NEW YORK – Kevin Durant cannot possibly be, as commonly portrayed, as great a guy as he is a player, right?
“He’s actually better!” Matt Tumbleson countered when posed the impious question while the Thunder’s director of communications and I watched Daddy Long Legs warm up on the Staples Center court prior to the end of the Clippers’ crucifixion.
As Exhibit A, Tumbleson told me something truly unbelievable that happened following the Orlando All-Star Game, in which Durant was voted MVP, 24 hours after finishing first in the Long Distance Shootout.
“The demand for Kevin throughout the weekend was constant, but after winning MVP things got really intense,” Tumbleson said. “Everyone wanted a piece of his time and he handled it all smoothly with a smile.”
So, long after the building had emptied out and only slow-filing writers like myself were still in front of their computers, Durant finally was free to join family and friends and Tumbleson was off duty to join former Spurs’ boss Tom James for a nightcap or two.
“About 45 minutes later, I got a call from Durant,” Tumbleson recounted.
No doubt, a “need play” was about to be run.
“Kevin said he wanted to thank me for spending so much extra time with him and that he really appreciated it,” he said.
Ah, the tales they tell of tall men. What would you think if you heard one like that from a person paid to pump up players?
Naturally, I believed it. That’s because there’s an epidemic of etiquette sweeping the NBA.
In late March, I did a short post-game interview with North Babylon’s Danny Green, chosen No. 46 by the Cavaliers in 2009 (115 minutes in 20 games) and ultimately waived. The next season, after a brief tryout, Gregg Popovich cut him, yet he rejoined the team two weeks later, eight games in all.
And here he was (is) starting for the Western Conference champs, contributing tangibly and intangibly in a multitude of areas.
I understood Green, who won more games (123; the 2009 NCAA championship, too) at North Carolina than any Tar Heel preceding him, caught a break when Manu Ginobili got hurt early in the season.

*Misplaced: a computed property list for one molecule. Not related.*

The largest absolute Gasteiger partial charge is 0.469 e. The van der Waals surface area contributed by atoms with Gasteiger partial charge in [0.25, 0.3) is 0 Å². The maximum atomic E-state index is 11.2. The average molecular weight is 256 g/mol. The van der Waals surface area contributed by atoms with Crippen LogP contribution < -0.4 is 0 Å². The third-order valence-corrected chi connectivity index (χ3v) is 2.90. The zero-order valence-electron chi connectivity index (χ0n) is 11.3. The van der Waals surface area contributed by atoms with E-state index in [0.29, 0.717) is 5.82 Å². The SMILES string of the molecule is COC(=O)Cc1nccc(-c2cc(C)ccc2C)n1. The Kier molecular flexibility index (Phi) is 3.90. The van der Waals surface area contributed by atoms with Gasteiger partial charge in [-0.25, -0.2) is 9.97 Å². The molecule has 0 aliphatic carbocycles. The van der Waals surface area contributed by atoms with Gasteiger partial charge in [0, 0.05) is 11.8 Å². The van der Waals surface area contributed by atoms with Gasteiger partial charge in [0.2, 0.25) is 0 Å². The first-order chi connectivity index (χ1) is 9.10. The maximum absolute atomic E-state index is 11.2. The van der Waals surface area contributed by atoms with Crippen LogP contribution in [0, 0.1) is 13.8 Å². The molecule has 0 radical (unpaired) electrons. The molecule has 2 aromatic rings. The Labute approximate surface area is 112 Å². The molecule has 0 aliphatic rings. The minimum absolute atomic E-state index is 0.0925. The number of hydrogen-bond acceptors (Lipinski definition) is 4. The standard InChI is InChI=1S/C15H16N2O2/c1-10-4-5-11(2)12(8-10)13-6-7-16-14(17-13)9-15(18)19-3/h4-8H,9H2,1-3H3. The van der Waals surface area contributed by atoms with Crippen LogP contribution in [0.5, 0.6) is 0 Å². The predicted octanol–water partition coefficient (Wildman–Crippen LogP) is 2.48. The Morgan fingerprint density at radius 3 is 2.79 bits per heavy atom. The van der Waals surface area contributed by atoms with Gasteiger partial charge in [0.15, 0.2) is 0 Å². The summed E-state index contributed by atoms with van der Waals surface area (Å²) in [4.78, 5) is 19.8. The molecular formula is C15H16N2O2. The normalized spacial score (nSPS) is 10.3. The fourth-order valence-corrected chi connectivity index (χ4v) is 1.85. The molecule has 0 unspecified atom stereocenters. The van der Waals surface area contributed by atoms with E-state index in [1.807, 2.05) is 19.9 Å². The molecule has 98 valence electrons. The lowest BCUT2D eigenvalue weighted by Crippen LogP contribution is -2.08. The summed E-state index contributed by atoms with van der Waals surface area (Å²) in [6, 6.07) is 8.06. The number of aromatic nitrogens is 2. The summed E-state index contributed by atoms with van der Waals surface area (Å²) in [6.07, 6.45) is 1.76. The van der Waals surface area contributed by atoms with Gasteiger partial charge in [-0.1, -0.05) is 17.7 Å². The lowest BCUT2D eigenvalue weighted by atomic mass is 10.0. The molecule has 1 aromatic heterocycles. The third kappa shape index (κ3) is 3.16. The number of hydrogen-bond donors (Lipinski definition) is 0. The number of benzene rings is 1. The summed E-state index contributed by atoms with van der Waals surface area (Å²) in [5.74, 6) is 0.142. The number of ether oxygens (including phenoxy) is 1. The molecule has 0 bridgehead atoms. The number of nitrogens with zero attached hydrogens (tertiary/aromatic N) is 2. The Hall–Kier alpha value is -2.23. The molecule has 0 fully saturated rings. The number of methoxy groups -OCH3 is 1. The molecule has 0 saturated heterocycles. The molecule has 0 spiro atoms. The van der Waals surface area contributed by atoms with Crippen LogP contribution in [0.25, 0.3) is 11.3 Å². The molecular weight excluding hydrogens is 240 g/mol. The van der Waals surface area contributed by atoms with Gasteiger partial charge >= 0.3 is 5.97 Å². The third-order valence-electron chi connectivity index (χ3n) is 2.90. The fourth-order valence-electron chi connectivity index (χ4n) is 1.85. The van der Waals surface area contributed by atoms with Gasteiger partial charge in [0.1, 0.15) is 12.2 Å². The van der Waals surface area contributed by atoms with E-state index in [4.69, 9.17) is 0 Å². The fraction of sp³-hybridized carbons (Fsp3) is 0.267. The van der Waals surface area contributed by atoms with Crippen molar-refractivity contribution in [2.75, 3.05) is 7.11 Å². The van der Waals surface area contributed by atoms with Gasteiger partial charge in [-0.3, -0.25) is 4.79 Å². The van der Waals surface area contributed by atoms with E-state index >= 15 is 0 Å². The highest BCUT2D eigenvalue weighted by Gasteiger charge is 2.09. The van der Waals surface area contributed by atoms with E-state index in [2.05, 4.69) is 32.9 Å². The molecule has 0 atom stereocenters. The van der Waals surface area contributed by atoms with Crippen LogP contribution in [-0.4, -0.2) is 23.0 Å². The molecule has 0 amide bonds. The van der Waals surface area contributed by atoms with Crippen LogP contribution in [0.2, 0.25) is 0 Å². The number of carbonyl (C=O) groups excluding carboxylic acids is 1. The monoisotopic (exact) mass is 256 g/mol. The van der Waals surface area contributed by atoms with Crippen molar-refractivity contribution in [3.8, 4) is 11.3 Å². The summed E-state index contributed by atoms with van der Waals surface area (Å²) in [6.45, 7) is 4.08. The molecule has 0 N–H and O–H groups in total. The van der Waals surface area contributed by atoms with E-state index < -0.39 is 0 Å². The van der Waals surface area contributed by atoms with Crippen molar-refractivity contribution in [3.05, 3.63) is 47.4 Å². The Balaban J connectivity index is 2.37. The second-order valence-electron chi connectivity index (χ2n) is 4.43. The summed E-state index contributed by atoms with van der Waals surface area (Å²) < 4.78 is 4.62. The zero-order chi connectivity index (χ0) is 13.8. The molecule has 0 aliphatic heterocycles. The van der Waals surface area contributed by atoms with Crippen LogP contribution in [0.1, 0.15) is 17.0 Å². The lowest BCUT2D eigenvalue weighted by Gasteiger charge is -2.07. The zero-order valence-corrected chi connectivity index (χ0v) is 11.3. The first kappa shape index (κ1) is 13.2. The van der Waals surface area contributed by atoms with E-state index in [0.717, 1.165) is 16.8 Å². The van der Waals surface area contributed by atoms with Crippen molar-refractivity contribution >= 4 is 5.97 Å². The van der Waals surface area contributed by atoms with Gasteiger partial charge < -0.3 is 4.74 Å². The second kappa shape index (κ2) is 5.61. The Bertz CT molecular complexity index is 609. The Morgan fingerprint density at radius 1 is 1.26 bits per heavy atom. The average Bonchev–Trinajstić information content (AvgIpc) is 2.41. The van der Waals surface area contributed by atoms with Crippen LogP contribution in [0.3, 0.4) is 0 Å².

But how did he re-position himself to get that break after being let go? That’s what I wanted to know.
Simple. Yeah, right.
“I called up Pop and asked for another chance,” Green explained. “I promised I’d do anything he asked me to do and swore I’d work during the off-season on improving whatever he told me to work on.”
Popovich liked Green’s approach and learned to like his style. Once Green had his coach’s confidence he began to develop his own. Thus the coach allowed mistakes to be made and the player was allowed to relax and grow without fear of instant or dire consequences.
Before leaving the Spurs’ locker room that evening, I stopped to speak with James, the team’s publicist for 15 years. He said a lot of good things about Green but one stood out.
“Earlier this season, out of the blue, Danny came over and said, ‘I just want you to know that you really do a good job.’ In all my years, that’s a first coming from a player,” James said.
No surprise that the Bobcats interviewed Pacers associate head coach Brian Shaw. The so-called source was someone in the know, which puts Michael Jordan above suspicion.
Sources tell me Charlotte plans to have a coach in place sometime before the start of next season’s draft lottery.
This just in: Mitt Romney claims, if elected, he can fix the economy and unfix the draft lottery. In an unrelated matter, he’s found a running mate: Ricky Rubio. . . .
I never got close to Orlando Woolridge during his 13 NBA seasons, two with the Nets — one mostly on suspension for substance abuse — in the late ’80s. That’s mainly because I didn’t want to have to cover his tormented soul.
Despite incessant preaching and teaching, the majority of us refuse to learn from the mistakes of others. We must make our own and pray our addictions don’t kill us. The unlucky often pay by dying young, like Woolridge, who passed away at 52 from a diseased heart.
Still, from what I’ve read about the accomplishments of his five children, as well as a sister whose medical training he financed, Woolridge was an influential leading man in their lives.
In the end, hopefully Willis Reed’s cousin was able to cut himself some slack. In the end, spent with his parents at their Mansfield, Louisiana, home, hopefully Woolridge realized his career and life were not a waste, but, in fact, a success.
Peter Vecsey covers the NBA for the New York Post.